This week I’m sharing the story of how I came to write Twitter for Good and become an early employee of a funny little startup called Twitter. It’s a story that begins in the highlands of Kenya, where I first learned to tweet (and blog).
To enter to win a digital copy of Twitter for Good (my book on using social media to make a difference in the world), leave a comment answering the question below this post. Two winners will be selected from today’s post and will be announced on Friday
After my first day with the children, it was screamingly clear to me that I wouldn’t be doing any mountain climbing, and that God’s plan for my 2007 would be radically different than my 2006.
Nevertheless, I resolved to fast on the decision.
Grabbing a bible and heading to the orphanage guesthouse, I resolved to read the whole thing (I’m a fast reader, I reasoned) – and not eat a thing – before coming to a decision. I fainted somewhere in Leviticus. Luckily, I had my answer.
After a church elder dragged me to the hospital and back (I’m a bad faster, apparently, and not quite as speedy of a reader as I imagined), I was raring to go.
Or stay, really.
But first, there was Christmas.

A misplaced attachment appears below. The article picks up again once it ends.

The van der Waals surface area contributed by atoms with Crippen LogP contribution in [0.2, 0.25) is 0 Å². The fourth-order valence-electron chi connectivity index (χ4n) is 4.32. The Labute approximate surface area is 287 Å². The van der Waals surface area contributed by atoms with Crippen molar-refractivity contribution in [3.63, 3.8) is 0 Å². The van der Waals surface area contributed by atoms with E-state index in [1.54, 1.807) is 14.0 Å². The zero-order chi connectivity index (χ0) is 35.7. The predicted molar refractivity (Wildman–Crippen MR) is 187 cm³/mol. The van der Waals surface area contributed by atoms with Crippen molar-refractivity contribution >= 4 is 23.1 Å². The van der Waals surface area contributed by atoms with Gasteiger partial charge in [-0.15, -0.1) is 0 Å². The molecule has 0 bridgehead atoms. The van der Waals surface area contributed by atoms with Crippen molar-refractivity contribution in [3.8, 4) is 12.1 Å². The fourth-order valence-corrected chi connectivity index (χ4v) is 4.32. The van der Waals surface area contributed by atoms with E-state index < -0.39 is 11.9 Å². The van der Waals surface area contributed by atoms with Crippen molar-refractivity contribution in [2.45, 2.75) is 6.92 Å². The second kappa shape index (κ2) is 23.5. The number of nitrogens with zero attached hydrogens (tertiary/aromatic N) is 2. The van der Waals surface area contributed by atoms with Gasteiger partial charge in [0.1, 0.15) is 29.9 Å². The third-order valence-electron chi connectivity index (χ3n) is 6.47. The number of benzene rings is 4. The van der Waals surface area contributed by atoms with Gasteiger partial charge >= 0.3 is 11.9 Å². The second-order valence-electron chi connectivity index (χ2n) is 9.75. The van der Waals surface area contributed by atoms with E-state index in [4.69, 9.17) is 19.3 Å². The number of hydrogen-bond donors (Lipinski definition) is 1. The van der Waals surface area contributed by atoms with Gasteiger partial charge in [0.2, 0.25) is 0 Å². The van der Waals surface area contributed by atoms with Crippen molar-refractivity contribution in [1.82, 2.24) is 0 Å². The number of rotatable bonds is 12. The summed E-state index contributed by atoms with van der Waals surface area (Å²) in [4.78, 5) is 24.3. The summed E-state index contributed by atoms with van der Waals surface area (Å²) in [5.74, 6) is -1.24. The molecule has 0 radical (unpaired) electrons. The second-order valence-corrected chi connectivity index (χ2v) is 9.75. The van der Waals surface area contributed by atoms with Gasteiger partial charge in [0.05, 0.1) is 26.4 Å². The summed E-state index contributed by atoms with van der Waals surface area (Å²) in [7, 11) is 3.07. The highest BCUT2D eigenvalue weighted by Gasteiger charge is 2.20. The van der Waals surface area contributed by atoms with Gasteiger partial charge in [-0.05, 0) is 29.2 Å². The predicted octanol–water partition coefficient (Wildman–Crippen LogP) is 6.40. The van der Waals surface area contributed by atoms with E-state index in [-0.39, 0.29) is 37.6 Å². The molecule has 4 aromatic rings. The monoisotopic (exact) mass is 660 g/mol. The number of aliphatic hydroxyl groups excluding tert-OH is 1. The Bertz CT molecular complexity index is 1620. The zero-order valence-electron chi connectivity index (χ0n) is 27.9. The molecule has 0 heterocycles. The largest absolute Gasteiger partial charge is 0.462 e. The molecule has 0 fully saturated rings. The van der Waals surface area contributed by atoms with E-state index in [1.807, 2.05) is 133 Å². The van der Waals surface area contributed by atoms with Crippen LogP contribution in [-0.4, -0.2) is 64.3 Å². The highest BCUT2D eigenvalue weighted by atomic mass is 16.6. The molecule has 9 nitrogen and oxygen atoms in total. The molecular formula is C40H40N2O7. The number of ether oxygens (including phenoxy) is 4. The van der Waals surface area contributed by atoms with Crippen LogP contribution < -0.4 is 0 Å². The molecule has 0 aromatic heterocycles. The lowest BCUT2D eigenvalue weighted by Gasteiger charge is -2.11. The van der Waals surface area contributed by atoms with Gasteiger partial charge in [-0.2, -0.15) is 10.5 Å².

Set to return to Mexico for a family Christmas, I knew I needed to settle my future at the orphanage first. When I asked the church and orphanage elders if I could live there – for six months? For a year? – they assented. When I asked them what I should do (beyond nose wiping and song singing), they said that I should run.
I had run my first marathon the year before, and was eager to try my hand at another in Africa. Kenya had a perfect one – the only one in the world in a wildlife reserve – and if I were to live in Kenya for a spell it’d be a great thing to train for. The kids at Tumaini, for their side, were desperate for extracurricular programming. (As orphan care experts can explain, once the basic needs of food and clothing and beds and schooling are met, it’s easy to forget how important nourishing activities can be in helping to develop traumatized children into healthy adolescents. Yes, they are no longer starving, but, no, the work is not done.)
Specifically, the children yearned to run.
Join me tomorrow for Part 3…
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